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1.04 - Supply Chain Strategy

What is a supply chain?

“A network of organisations that are involved, through upstream and downstream linkages, in the different processes and activities that produce value in the form of products and services in the hands of the ultimate customer”

The supply chain transformation process

Why should organisations have a supply chain strategy?

  • Improved management of the supply chain is a major area for competitive improvement.
  • Lean enterprises must have lean supply processes to respond to customer demands and compete effectively in the rapidly changing marketplace.
  • Reduced working capital and stock will generate the revenue needed for investment activities.
  • Maximise end customer satisfaction, value and service at minimum cost.
  • Improved effectiveness of the new product introduction process and shortened production lead times

Strategic Issues – design of the supply network

Typical Approaches to Supply Chain Management

  1. Supplier / Customer Partnerships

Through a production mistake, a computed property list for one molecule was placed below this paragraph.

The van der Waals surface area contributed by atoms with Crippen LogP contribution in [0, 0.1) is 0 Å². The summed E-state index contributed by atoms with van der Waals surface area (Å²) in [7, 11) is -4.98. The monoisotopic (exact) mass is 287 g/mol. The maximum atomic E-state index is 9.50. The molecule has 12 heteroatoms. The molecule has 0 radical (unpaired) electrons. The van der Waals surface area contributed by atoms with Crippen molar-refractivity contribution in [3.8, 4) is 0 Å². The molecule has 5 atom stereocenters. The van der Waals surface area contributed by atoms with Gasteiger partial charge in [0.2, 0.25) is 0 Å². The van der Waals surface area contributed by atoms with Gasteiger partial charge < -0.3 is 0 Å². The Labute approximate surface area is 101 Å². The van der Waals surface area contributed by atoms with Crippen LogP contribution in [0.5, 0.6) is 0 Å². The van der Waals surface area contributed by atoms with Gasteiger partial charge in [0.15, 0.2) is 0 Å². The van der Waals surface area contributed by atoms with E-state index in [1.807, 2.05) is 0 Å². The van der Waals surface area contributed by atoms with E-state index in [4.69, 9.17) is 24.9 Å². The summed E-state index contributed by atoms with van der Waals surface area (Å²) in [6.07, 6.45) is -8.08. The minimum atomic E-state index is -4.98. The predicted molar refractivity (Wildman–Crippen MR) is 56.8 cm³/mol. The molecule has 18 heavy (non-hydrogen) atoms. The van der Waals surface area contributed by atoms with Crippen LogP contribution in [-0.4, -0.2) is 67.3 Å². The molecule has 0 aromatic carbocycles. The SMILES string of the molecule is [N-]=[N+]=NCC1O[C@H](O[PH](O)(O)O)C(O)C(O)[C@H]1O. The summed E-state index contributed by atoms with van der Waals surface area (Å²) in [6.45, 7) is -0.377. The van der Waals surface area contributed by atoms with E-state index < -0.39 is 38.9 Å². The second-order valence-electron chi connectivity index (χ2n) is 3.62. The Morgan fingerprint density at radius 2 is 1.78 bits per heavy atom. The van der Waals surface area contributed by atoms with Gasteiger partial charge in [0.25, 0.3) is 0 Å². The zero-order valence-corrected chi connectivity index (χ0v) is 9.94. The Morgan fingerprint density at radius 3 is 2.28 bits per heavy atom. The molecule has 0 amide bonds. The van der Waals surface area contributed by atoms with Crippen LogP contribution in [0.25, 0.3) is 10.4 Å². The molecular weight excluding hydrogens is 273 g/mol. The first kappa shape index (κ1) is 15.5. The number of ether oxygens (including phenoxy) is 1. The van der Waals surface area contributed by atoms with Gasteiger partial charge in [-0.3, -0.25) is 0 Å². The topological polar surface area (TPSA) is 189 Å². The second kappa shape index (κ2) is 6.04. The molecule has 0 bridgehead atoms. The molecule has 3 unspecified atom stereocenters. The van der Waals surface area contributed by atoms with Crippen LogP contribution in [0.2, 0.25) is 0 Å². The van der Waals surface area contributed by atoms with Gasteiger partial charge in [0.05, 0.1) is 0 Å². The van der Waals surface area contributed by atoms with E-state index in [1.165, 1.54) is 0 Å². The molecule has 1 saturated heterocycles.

2. Re-structuring and removal of levels in the chain
  3. Supplier assessment and development activities
  4. Outsourcing of Non-Core activities (e.g. warehouse, logistics)
  5. Use of IT/IS to differentiate and shorten physical routings and information flows e.g. – EDI links, self billing systems, material flow control, bar code systems, etc,
  6. Segmentation by customer service needs
  7. Flexible supply base, manufacturing processes
  8. Just-in-time transformation processes and delivery
  9. All parts of the supply chain considered as one pipeline.
  10. Customer focused business units

Characteristics of Supply Chain Management Best Practice

  1. Coalitions NOT hierarchies
  2. Focused on satisfying “end customers”
  3. Focused on core competence NOT best at everything
  4. Supported by the very best Information Technology
  5. Flexible and opportunistic not defensive
  6. Based on trust and relationships not adversarial transactions.
Further Reading